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Was there a moment when you started to turn things around?

One light bulb moment for me was reading a blog post by a blogger who I looked up to that was all about her diagnosis of hypothalamic amenorrhea.

To me, she had the perfect life, husband, body, etc. And now she was telling the world she was an unhealthy weight and lost her menstrual cycle, finding it hard to conceive. I wanted a family one day and the post scared me; it made me realize I could be doing major harm to my body. 

I started listening to podcasts and reading books about intuitive eating. I dove into the work I needed to do to heal myself. I had to come to terms with my body was going to look however it was meant to, unless I wanted to fight against it for the rest of my life, all for some superficial ideal. 

The changes I made were almost exclusively the result of my actions. We can’t control our circumstances but we can always control how we respond to them. 

What steps did you take to overcome your struggle?

The first thing I would do is learn about intuitive eating. Learn everything you can through podcasts, social media, books, etc. But I would also recommend doing something I didn’t: get professional support in the form of an intuitive eating coach; bonus points for finding one who has also suffered through similar issues with food and their bodies. 

For seven years, I denied myself professional support because I thought I couldn’t afford it, that I could do it on my own, and that it was shameful to need help. All these thoughts were thought errors coming from a scarcity mindset.

Your health–true health, not diet culture health–is the most important thing and to not make it a top priority is a mistake, one I personally made. You can afford what you make a priority. You don’t need to be ashamed of needing help. We all need help in one way or another.

Connect with people who have walked the journey before and make friends with like-minded individuals who have the same struggles and goals as you. Don’t do it alone.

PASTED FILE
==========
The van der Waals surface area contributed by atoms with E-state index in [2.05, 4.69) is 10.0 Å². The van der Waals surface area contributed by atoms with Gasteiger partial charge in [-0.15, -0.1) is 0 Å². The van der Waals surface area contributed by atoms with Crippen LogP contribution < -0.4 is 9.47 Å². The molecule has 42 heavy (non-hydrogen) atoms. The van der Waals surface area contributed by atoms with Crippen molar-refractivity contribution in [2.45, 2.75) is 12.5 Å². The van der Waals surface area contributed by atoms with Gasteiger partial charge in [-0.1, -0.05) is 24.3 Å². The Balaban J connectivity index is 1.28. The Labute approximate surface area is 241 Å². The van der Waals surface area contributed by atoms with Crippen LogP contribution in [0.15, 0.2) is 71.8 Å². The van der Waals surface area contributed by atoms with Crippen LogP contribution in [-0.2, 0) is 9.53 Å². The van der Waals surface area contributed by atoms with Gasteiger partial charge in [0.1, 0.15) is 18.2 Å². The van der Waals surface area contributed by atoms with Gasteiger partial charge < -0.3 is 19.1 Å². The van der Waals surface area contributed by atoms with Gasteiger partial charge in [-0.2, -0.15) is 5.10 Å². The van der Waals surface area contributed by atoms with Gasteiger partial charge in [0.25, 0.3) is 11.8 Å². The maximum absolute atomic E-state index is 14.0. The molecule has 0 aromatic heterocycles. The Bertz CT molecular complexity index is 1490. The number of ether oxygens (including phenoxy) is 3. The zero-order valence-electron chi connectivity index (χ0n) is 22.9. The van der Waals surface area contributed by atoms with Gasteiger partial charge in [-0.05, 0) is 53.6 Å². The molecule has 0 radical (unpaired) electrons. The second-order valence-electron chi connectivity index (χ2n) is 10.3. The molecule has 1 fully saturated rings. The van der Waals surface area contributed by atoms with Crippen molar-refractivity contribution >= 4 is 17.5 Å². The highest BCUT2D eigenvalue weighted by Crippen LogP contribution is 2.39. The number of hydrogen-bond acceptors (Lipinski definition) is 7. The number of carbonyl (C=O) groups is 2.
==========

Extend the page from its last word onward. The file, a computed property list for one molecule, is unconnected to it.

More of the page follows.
Another very tangible piece of advice is learning that your thoughts create your emotions which drive your actions. I’ve created a playoff this cognitive behavioral therapy model called Chill the F*ck Out (Circumstance, Thought, Feeling, Outcome).

You can also use it backwards as a goal-setting activity. If you know what you want the outcome to be, what feelings do you need to generate in order to inspire you to create that outcome, and what thoughts would you need to feel in order to generate those emotions? 

Have you shared any of this with people around you in real life?

It took me a while to be brave enough to start my business because I would essentially have to tell the entire world I had an eating disorder, but I got over it because people need to hear this message.

People need to feel not alone and not crazy for thinking and behaving the way they do around food. It’s not their fault and they’re not broken. They just need strategy and support. 

If you could give a single piece of advice to someone else that struggles, what would that be?

I said this before but get expert support. You can afford it, but you have to make it a priority. You will not fail. Failure doesn’t exist unless you give up completely.

Be vulnerable enough to say you have a problem and surround yourself with people who “get it.”  Don’t put it off thinking it’s going to get better on its own.

What have been the most influential books, podcasts, YouTube channels, or other resources for you?

Where can we go to learn more about you?

You can learn more about me, grab some free resources, or learn how to work with me as your intuitive eating and body image coach here: 

💡 By the way: If you want to start feeling better and more productive, I’ve condensed the information of 100’s of our articles into a 10-step mental health cheat sheet here. 👇

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Hugo Huijer AuthorLinkedIn Logo

Founder of Tracking Happiness, with over 100 interviews and a focus on practical advice, our content extends beyond happiness tracking. Hailing from the Netherlands, I’m a skateboarding enthusiast, marathon runner, and a dedicated data junkie, tracking my happiness for over a decade.